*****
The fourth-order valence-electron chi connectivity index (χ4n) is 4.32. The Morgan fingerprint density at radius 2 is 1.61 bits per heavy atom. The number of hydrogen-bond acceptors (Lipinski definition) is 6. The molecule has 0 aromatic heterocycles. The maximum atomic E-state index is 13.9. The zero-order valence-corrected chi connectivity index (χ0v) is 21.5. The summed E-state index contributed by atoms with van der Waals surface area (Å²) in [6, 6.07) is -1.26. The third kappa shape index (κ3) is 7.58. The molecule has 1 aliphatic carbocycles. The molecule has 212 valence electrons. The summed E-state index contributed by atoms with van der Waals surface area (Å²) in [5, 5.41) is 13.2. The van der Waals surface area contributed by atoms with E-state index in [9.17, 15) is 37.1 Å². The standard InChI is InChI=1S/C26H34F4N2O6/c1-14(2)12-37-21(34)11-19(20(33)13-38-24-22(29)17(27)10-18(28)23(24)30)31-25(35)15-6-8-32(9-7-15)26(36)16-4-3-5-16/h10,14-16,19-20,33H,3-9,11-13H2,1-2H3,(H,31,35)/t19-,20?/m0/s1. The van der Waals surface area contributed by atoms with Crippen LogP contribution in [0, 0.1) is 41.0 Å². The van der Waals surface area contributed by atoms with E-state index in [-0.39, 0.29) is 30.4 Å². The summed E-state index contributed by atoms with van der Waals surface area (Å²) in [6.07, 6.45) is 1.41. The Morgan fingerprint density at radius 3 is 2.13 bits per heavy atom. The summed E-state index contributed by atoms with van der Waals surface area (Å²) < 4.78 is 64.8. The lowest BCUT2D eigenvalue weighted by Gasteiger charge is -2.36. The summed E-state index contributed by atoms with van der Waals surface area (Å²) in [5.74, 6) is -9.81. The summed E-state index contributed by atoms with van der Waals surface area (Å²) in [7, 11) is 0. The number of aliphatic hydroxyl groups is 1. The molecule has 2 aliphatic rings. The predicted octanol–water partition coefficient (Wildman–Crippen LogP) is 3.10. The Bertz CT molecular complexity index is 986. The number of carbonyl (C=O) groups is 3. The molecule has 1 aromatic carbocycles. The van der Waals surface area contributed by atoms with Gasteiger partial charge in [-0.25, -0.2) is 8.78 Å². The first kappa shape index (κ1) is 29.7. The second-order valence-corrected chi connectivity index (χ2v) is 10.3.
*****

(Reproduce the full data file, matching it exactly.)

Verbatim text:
The fourth-order valence-electron chi connectivity index (χ4n) is 4.32. The Morgan fingerprint density at radius 2 is 1.61 bits per heavy atom. The number of hydrogen-bond acceptors (Lipinski definition) is 6. The molecule has 0 aromatic heterocycles. The maximum atomic E-state index is 13.9. The zero-order valence-corrected chi connectivity index (χ0v) is 21.5. The summed E-state index contributed by atoms with van der Waals surface area (Å²) in [6, 6.07) is -1.26. The third kappa shape index (κ3) is 7.58. The molecule has 1 aliphatic carbocycles. The molecule has 212 valence electrons. The summed E-state index contributed by atoms with van der Waals surface area (Å²) in [5, 5.41) is 13.2. The van der Waals surface area contributed by atoms with E-state index in [9.17, 15) is 37.1 Å². The standard InChI is InChI=1S/C26H34F4N2O6/c1-14(2)12-37-21(34)11-19(20(33)13-38-24-22(29)17(27)10-18(28)23(24)30)31-25(35)15-6-8-32(9-7-15)26(36)16-4-3-5-16/h10,14-16,19-20,33H,3-9,11-13H2,1-2H3,(H,31,35)/t19-,20?/m0/s1. The van der Waals surface area contributed by atoms with Crippen LogP contribution in [0, 0.1) is 41.0 Å². The van der Waals surface area contributed by atoms with E-state index in [-0.39, 0.29) is 30.4 Å². The summed E-state index contributed by atoms with van der Waals surface area (Å²) in [6.07, 6.45) is 1.41. The Morgan fingerprint density at radius 3 is 2.13 bits per heavy atom. The summed E-state index contributed by atoms with van der Waals surface area (Å²) < 4.78 is 64.8. The lowest BCUT2D eigenvalue weighted by Gasteiger charge is -2.36. The summed E-state index contributed by atoms with van der Waals surface area (Å²) in [5.74, 6) is -9.81. The summed E-state index contributed by atoms with van der Waals surface area (Å²) in [7, 11) is 0. The number of aliphatic hydroxyl groups is 1. The molecule has 2 aliphatic rings. The predicted octanol–water partition coefficient (Wildman–Crippen LogP) is 3.10. The Bertz CT molecular complexity index is 986. The number of carbonyl (C=O) groups is 3. The molecule has 1 aromatic carbocycles. The van der Waals surface area contributed by atoms with Gasteiger partial charge in [-0.25, -0.2) is 8.78 Å². The first kappa shape index (κ1) is 29.7. The second-order valence-corrected chi connectivity index (χ2v) is 10.3.